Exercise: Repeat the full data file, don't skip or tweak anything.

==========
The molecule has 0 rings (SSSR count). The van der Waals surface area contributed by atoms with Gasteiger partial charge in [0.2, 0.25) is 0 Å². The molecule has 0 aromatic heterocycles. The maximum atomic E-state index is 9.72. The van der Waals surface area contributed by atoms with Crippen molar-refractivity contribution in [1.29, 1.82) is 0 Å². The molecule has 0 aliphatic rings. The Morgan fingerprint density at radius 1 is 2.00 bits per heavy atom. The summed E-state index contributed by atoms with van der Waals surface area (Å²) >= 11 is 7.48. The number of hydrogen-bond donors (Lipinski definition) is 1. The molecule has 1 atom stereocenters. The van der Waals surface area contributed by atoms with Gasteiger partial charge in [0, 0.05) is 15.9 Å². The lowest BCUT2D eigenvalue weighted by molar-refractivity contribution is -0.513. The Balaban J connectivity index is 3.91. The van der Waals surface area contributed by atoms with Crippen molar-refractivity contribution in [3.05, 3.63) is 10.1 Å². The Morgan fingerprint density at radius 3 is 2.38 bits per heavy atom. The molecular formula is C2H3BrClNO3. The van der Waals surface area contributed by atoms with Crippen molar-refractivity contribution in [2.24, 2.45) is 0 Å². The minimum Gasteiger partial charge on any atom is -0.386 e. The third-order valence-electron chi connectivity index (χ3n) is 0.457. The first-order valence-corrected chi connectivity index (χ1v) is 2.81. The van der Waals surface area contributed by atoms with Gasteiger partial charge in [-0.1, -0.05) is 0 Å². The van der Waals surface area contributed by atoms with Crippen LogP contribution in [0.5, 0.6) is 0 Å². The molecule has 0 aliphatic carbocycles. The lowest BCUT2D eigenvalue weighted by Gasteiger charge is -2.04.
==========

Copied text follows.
The molecule has 0 rings (SSSR count). The van der Waals surface area contributed by atoms with Gasteiger partial charge in [0.2, 0.25) is 0 Å². The molecule has 0 aromatic heterocycles. The maximum atomic E-state index is 9.72. The van der Waals surface area contributed by atoms with Crippen molar-refractivity contribution in [1.29, 1.82) is 0 Å². The molecule has 0 aliphatic rings. The Morgan fingerprint density at radius 1 is 2.00 bits per heavy atom. The summed E-state index contributed by atoms with van der Waals surface area (Å²) >= 11 is 7.48. The number of hydrogen-bond donors (Lipinski definition) is 1. The molecule has 1 atom stereocenters. The van der Waals surface area contributed by atoms with Gasteiger partial charge in [0, 0.05) is 15.9 Å². The lowest BCUT2D eigenvalue weighted by molar-refractivity contribution is -0.513. The Balaban J connectivity index is 3.91. The van der Waals surface area contributed by atoms with Crippen molar-refractivity contribution in [3.05, 3.63) is 10.1 Å². The Morgan fingerprint density at radius 3 is 2.38 bits per heavy atom. The molecular formula is C2H3BrClNO3. The van der Waals surface area contributed by atoms with Crippen molar-refractivity contribution in [2.24, 2.45) is 0 Å². The minimum Gasteiger partial charge on any atom is -0.386 e. The third-order valence-electron chi connectivity index (χ3n) is 0.457. The first-order valence-corrected chi connectivity index (χ1v) is 2.81. The van der Waals surface area contributed by atoms with Gasteiger partial charge in [-0.1, -0.05) is 0 Å². The van der Waals surface area contributed by atoms with Crippen LogP contribution in [0.5, 0.6) is 0 Å². The molecule has 0 aliphatic carbocycles. The lowest BCUT2D eigenvalue weighted by Gasteiger charge is -2.04.